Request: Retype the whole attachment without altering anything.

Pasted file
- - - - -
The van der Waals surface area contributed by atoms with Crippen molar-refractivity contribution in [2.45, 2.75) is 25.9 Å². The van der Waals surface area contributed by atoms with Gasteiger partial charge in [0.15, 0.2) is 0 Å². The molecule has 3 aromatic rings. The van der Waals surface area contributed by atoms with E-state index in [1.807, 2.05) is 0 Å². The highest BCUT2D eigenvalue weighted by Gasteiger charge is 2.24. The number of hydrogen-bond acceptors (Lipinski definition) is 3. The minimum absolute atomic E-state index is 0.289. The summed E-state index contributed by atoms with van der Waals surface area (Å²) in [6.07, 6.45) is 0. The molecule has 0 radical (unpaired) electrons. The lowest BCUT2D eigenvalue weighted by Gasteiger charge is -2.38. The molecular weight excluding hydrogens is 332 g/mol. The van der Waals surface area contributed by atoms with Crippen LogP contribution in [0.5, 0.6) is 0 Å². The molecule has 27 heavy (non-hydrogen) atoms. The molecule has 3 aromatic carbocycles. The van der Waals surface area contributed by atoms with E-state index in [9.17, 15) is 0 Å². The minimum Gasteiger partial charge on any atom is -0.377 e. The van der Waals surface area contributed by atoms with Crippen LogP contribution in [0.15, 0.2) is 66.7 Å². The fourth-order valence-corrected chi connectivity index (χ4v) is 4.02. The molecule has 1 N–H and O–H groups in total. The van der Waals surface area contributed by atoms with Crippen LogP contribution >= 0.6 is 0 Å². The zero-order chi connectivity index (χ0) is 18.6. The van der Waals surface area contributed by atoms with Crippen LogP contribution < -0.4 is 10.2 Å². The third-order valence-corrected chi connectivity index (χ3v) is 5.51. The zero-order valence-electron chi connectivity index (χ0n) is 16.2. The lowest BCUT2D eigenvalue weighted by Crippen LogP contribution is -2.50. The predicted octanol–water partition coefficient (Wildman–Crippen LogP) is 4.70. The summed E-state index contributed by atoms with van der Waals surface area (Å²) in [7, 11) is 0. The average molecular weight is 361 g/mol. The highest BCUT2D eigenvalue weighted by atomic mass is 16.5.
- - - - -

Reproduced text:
The van der Waals surface area contributed by atoms with Crippen molar-refractivity contribution in [2.45, 2.75) is 25.9 Å². The van der Waals surface area contributed by atoms with Gasteiger partial charge in [0.15, 0.2) is 0 Å². The molecule has 3 aromatic rings. The van der Waals surface area contributed by atoms with E-state index in [1.807, 2.05) is 0 Å². The highest BCUT2D eigenvalue weighted by Gasteiger charge is 2.24. The number of hydrogen-bond acceptors (Lipinski definition) is 3. The minimum absolute atomic E-state index is 0.289. The summed E-state index contributed by atoms with van der Waals surface area (Å²) in [6.07, 6.45) is 0. The molecule has 0 radical (unpaired) electrons. The lowest BCUT2D eigenvalue weighted by Gasteiger charge is -2.38. The molecular weight excluding hydrogens is 332 g/mol. The van der Waals surface area contributed by atoms with Crippen LogP contribution in [0.5, 0.6) is 0 Å². The molecule has 27 heavy (non-hydrogen) atoms. The molecule has 3 aromatic carbocycles. The van der Waals surface area contributed by atoms with E-state index in [9.17, 15) is 0 Å². The minimum Gasteiger partial charge on any atom is -0.377 e. The van der Waals surface area contributed by atoms with Crippen LogP contribution in [0.15, 0.2) is 66.7 Å². The fourth-order valence-corrected chi connectivity index (χ4v) is 4.02. The molecule has 1 N–H and O–H groups in total. The van der Waals surface area contributed by atoms with Crippen LogP contribution >= 0.6 is 0 Å². The zero-order chi connectivity index (χ0) is 18.6. The van der Waals surface area contributed by atoms with Crippen LogP contribution < -0.4 is 10.2 Å². The third-order valence-corrected chi connectivity index (χ3v) is 5.51. The zero-order valence-electron chi connectivity index (χ0n) is 16.2. The lowest BCUT2D eigenvalue weighted by Crippen LogP contribution is -2.50. The predicted octanol–water partition coefficient (Wildman–Crippen LogP) is 4.70. The summed E-state index contributed by atoms with van der Waals surface area (Å²) in [7, 11) is 0. The average molecular weight is 361 g/mol. The highest BCUT2D eigenvalue weighted by atomic mass is 16.5.